It has been easier for local-business-minded JP to fend off the likes of Family Dollar when we all know we can go to the one already in Roslindale Village. And while a big-box store coming to JP would face protests, many of us have popped into the Rozzie Staples, which is not much farther from central JP than Jackson Square is.
Roslindale ed. note: Maybe it's time for a field trip to the JP Whole Foods to see what a real local, non-big-box store is like, one that managed to get built without any protests, let alone arrests. Well, no more than three, anyway. And it's not much farther from Rozzie Square than Grew Hill is.
Conrad Blake, 35, of Dorchester was arrested on two counts of assault with intent to murder. According to police:
Witnesses told officers they heard a dispute over money owed. Officers were also told the suspect had come to the residence several times looking for the victim when he was not home.
After the shooting, witnesses said the suspect fled on foot. The suspect later turned himself into police.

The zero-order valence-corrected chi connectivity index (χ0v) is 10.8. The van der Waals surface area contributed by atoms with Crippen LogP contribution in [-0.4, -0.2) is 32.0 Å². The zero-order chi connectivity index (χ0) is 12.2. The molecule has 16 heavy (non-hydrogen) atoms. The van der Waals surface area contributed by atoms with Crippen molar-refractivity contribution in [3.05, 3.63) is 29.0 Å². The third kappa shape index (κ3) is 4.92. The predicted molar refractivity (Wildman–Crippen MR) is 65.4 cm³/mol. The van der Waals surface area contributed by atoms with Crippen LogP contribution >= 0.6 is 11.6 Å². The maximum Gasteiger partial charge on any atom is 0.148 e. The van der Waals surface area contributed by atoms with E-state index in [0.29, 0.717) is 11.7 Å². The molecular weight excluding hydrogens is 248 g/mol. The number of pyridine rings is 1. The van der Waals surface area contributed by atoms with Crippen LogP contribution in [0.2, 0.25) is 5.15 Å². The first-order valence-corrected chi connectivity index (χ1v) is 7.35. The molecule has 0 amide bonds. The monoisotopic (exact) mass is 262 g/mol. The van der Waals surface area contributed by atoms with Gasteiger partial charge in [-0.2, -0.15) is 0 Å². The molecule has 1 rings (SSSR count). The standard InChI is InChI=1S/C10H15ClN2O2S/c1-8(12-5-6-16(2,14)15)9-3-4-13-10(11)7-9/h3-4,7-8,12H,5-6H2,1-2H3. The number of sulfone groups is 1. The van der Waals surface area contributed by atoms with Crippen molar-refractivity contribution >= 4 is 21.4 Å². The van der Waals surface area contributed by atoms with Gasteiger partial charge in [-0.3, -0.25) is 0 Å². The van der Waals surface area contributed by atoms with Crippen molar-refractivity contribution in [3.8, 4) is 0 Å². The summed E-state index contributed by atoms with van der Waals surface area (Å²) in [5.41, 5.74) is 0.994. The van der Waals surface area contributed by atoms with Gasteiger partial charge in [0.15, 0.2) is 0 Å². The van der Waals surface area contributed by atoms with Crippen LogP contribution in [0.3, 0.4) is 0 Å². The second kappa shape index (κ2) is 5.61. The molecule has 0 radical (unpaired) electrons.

A little excitement in Roslindale Square at lunchtime when somebody called police to report a disposable aluminum food tray covered in tin foil sitting under a car near the Citizens Bank on South Street. The area was taped off, the bomb squad summoned and determined the object was "inert."
The Times reports on the story behind the grisly photo from yesterday.
Roslindale is not the sort of place you associate with the Revolution, but it turns out a cemetery there, by the side of a road Washington's forces used to ferry supplies from Dedham to Boston, was the final resting place for a number of Revolutionary War soldiers.